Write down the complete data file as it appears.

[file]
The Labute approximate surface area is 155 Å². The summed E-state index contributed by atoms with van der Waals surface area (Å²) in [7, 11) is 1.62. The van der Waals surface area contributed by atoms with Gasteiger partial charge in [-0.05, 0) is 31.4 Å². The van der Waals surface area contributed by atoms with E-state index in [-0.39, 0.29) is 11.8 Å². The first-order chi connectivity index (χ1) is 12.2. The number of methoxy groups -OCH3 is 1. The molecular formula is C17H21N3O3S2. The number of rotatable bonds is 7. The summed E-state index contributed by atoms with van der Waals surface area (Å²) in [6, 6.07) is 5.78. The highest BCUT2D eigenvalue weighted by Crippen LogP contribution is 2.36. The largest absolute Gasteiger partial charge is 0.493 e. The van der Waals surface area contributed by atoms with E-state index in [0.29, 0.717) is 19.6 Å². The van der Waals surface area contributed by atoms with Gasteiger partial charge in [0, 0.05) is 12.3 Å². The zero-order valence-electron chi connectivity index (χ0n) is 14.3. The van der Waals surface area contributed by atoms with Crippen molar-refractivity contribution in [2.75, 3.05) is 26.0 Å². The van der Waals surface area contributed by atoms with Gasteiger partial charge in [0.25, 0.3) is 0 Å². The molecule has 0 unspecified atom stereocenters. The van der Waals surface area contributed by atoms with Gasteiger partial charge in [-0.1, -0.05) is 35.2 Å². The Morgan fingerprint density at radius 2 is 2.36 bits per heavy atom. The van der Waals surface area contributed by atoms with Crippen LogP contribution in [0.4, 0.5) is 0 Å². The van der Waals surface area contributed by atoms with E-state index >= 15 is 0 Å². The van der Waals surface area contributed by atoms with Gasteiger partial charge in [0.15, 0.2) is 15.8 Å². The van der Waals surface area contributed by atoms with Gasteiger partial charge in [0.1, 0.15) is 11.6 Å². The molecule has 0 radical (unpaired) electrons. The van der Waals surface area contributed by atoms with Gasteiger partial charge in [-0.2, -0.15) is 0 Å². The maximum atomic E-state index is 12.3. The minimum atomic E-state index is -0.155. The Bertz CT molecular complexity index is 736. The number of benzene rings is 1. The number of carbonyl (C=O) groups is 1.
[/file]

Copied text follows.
The Labute approximate surface area is 155 Å². The summed E-state index contributed by atoms with van der Waals surface area (Å²) in [7, 11) is 1.62. The van der Waals surface area contributed by atoms with Gasteiger partial charge in [-0.05, 0) is 31.4 Å². The van der Waals surface area contributed by atoms with E-state index in [-0.39, 0.29) is 11.8 Å². The first-order chi connectivity index (χ1) is 12.2. The number of methoxy groups -OCH3 is 1. The molecular formula is C17H21N3O3S2. The number of rotatable bonds is 7. The summed E-state index contributed by atoms with van der Waals surface area (Å²) in [6, 6.07) is 5.78. The highest BCUT2D eigenvalue weighted by Crippen LogP contribution is 2.36. The largest absolute Gasteiger partial charge is 0.493 e. The van der Waals surface area contributed by atoms with E-state index in [0.29, 0.717) is 19.6 Å². The van der Waals surface area contributed by atoms with Gasteiger partial charge in [0, 0.05) is 12.3 Å². The zero-order valence-electron chi connectivity index (χ0n) is 14.3. The van der Waals surface area contributed by atoms with Crippen molar-refractivity contribution in [2.75, 3.05) is 26.0 Å². The van der Waals surface area contributed by atoms with Gasteiger partial charge in [0.25, 0.3) is 0 Å². The molecule has 0 unspecified atom stereocenters. The van der Waals surface area contributed by atoms with Gasteiger partial charge in [-0.1, -0.05) is 35.2 Å². The Morgan fingerprint density at radius 2 is 2.36 bits per heavy atom. The van der Waals surface area contributed by atoms with Crippen LogP contribution in [0.4, 0.5) is 0 Å². The van der Waals surface area contributed by atoms with E-state index >= 15 is 0 Å². The van der Waals surface area contributed by atoms with Gasteiger partial charge in [0.15, 0.2) is 15.8 Å². The van der Waals surface area contributed by atoms with Gasteiger partial charge in [0.1, 0.15) is 11.6 Å². The molecule has 0 radical (unpaired) electrons. The van der Waals surface area contributed by atoms with Gasteiger partial charge in [-0.2, -0.15) is 0 Å². The maximum atomic E-state index is 12.3. The minimum atomic E-state index is -0.155. The Bertz CT molecular complexity index is 736. The number of benzene rings is 1. The number of carbonyl (C=O) groups is 1.